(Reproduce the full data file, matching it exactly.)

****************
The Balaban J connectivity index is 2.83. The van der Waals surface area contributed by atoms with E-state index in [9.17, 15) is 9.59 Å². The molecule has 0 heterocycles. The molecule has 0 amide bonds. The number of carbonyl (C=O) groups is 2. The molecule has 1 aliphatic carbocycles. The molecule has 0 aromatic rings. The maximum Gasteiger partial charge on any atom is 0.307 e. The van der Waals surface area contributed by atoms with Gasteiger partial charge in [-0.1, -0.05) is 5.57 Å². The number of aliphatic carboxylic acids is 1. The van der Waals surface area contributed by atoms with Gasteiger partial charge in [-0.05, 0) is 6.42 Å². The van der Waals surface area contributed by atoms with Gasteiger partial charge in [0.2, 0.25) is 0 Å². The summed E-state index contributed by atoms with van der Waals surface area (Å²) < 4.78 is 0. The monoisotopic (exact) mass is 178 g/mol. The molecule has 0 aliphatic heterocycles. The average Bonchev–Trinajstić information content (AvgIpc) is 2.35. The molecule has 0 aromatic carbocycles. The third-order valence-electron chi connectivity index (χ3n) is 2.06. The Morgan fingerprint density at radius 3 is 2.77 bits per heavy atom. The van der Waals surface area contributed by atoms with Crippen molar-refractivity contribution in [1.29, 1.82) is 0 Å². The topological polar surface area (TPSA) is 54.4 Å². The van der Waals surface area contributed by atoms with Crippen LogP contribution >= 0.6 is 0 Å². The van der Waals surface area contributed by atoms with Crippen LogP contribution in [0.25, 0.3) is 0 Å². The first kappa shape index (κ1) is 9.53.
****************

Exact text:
The Balaban J connectivity index is 2.83. The van der Waals surface area contributed by atoms with E-state index in [9.17, 15) is 9.59 Å². The molecule has 0 heterocycles. The molecule has 0 amide bonds. The number of carbonyl (C=O) groups is 2. The molecule has 1 aliphatic carbocycles. The molecule has 0 aromatic rings. The maximum Gasteiger partial charge on any atom is 0.307 e. The van der Waals surface area contributed by atoms with Gasteiger partial charge in [-0.1, -0.05) is 5.57 Å². The number of aliphatic carboxylic acids is 1. The van der Waals surface area contributed by atoms with Gasteiger partial charge in [-0.05, 0) is 6.42 Å². The van der Waals surface area contributed by atoms with Gasteiger partial charge in [0.2, 0.25) is 0 Å². The summed E-state index contributed by atoms with van der Waals surface area (Å²) < 4.78 is 0. The monoisotopic (exact) mass is 178 g/mol. The molecule has 0 aliphatic heterocycles. The average Bonchev–Trinajstić information content (AvgIpc) is 2.35. The molecule has 0 aromatic carbocycles. The third-order valence-electron chi connectivity index (χ3n) is 2.06. The Morgan fingerprint density at radius 3 is 2.77 bits per heavy atom. The van der Waals surface area contributed by atoms with Crippen molar-refractivity contribution in [1.29, 1.82) is 0 Å². The topological polar surface area (TPSA) is 54.4 Å². The van der Waals surface area contributed by atoms with Crippen LogP contribution >= 0.6 is 0 Å². The van der Waals surface area contributed by atoms with Crippen LogP contribution in [0.25, 0.3) is 0 Å². The first kappa shape index (κ1) is 9.53.